Access: Rialto Beach is located at the end of the paved Rialto Beach Road, 13 miles from US 101. Mora Ranger Station and campground are 2 miles east of the beach. The campground has flush toilets, and a trailer dump station, but no hookups. There is day use parking and picnic area at Rialto Beach. Overnight parking is at the Dickey boat ramp, one mile from Rialto Beach.
Trail Use: Primary destinations are Chilean Memorial, Cedar Creek, Norwegian Memorial and Sand Point. There are many other established campsites in the woods along the coast. Some water sources exist year-round. Purify all water.
0.0 Rialto Beach
6.8 Cedar Creek
7.5 Norwegian Memorial
15.5 Sand Point
There is no trail on the coast. Hiking is on the beach itself except for short trail segments that cross headlands that cannot be rounded at sea level. These trails are quite steep and can be hazardous, especially when carrying a large pack.
Off-Season Use: Winter tides are considerably higher than summer tides. During storms, hikers may only be able to travel on the rocks and beach logs at the head of the beach. Be sure to allow ample time to round headlands and count on tides turning sooner than expected. Contact Mora, phone (360) 374-5460, or Ozette, phone (360) 963-2725, ranger station for winter conditions and backcountry registration.
Management Concerns: Camp lightly in major use areas: Chilean and Norwegian Memorials, Cedar Creek, and Sand Point. Fires should be built in a scooped out hole in the sand below the high tide line. Do not construct rock fire rings. Use small pieces of driftwood instead of logs, and cover ashes with sand before you leave. Dismantle and scatter all driftwood furniture and shelters. Be safe: take a map with tide levels and tide table. Reservations for overnight camping are required form Yellow Banks north to the Ozette River during the summer. Reservations may be obtained at the Wilderness Information Center in Port Angeles, phone (360) 452-0300.
South Coast Hike (Oil City to Third Beach Trailhead, 15 miles)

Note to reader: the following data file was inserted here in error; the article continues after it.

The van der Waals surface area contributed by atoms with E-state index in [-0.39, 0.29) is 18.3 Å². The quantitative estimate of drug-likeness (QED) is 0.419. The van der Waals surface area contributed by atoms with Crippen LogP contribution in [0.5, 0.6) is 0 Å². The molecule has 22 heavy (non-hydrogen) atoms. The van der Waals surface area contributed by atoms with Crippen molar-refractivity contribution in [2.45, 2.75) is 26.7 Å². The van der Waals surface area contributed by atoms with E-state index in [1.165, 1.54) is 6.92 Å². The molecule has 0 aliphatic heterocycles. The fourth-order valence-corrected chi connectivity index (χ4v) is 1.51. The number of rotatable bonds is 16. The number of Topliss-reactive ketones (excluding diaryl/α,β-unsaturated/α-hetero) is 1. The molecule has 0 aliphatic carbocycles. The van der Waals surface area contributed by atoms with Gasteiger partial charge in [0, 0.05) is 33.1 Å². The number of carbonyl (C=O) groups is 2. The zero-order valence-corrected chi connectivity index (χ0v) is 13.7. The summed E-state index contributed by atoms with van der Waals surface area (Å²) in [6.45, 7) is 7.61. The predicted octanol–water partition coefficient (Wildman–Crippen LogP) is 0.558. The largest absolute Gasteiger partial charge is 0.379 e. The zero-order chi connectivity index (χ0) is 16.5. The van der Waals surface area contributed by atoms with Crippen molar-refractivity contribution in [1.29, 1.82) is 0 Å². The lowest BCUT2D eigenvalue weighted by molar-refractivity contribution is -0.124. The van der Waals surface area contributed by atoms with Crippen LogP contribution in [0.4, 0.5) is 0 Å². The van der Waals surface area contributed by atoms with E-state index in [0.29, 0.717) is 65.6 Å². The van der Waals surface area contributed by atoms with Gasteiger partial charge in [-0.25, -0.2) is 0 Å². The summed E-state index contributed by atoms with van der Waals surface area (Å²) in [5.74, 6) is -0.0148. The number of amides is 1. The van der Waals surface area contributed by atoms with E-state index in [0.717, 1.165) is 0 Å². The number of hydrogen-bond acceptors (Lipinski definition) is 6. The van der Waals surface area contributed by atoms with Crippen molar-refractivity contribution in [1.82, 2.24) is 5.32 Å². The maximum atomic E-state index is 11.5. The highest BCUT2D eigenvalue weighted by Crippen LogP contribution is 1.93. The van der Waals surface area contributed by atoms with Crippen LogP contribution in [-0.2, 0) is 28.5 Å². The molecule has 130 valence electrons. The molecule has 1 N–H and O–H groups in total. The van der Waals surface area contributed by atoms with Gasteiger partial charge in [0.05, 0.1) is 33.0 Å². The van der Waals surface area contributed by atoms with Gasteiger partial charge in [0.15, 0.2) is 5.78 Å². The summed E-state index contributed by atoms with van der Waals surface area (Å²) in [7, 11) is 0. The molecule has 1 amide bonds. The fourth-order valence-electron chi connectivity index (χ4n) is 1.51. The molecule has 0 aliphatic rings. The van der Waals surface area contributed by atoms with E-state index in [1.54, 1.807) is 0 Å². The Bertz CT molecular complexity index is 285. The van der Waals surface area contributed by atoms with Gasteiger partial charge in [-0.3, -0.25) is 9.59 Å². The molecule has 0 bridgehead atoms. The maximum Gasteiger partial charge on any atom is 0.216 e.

Coastal route (not a trail; no regular maintenance) of moderate use. Three overland trails must be used to round impassable headlands. All three have stair-like sand ladders, are steep and can be very muddy. Coastal routes can be difficult hiking due to slick rocks, sand and cobble sufaces, and steep overland trails. Tide tables are necessary to avoid incoming tides. The South Wilderness Beach Hike offers many views of sea stacks (off-shore land formations). From Third Beach to just south of Toleak Point are beautiful sand beaches. There are excellent opportunities to view bald eagles and seals, and bird life is common on sea stacks. Whale migration occurs in March/April and October.
Maps: Custom Correst - South Olympic Coast
Green Trails - La Push
Access: The Oil City Road (15 miles south of Forks on US 101) is a gravel road for the final 10 miles. The road ends 1/4 mile inside the Park; from that point a trail is followed 2 miles along the Hoh River to the beach. Third Beach trailhead and parking are is located 12 miles from US 101 on the LaPush Road. A maintained 1.5 mile trail proceeds to the beach from the parking area. Don't leave valuables in your vehicle. A NPS campground at Mora, and a DNR campground on the Oil City Road at Cottonwood are the nearest camping facilities.
Trail Use: Primary destinations along the route are Mosquito Creek, Toleak Point and Scotts Creek. There are numerous other campsites and year-round fresh-water sources, especially on the Goodman Overland Trail, and between Toleak and Scotts Creek. Purify all water. Weather can be wet and cool on the coast when it is mild everywhere else. The Hoh River cannot be forded at any time.
0.0 Third Beach Trail
1.0 Third Beach
1.5 Talor Point
2.9 Scotts Creek
5.5 Toleak Point
10.1 Mosquito Creek
14.5 Mouth of Hoh River
15.0 Oil City Trailhead
Off-Season Use: Winter tides are considerably higher than summer tides and can isolate hikers between protruding points for extended periods. Goodman, Mosquito, and Falls Creeks can be difficult or impossible to ford during storms and high tides.
Management Concerns: Third Beach, Scott Creek, Toleak and Mosquito Creek are the main use areas. Fires should be built in a scooped out hole in the sand, below high tide line. Please do not construct rock fire rings. Use small pieces of driftwood instead of logs, and cover ashes with sand before you leave. Dismantle and scatter all driftwood furniture and shelters. Be safe: take a map with tide levels and tide table.
Notes on Beach Hiking
Some of the last wilderness beaches in the conterminous United States are found between Shi Shi Beach and the Hoh River. Their remote wilderness atmosphere, changing views of ocean, cliffs, headlands, islands, and seastacks, coupled with the lure of beach combing have increasingly attracted hikers in recent years. The rising number of visitors requires greater vigilance to ensure the protection of the environment and safety of the visitors.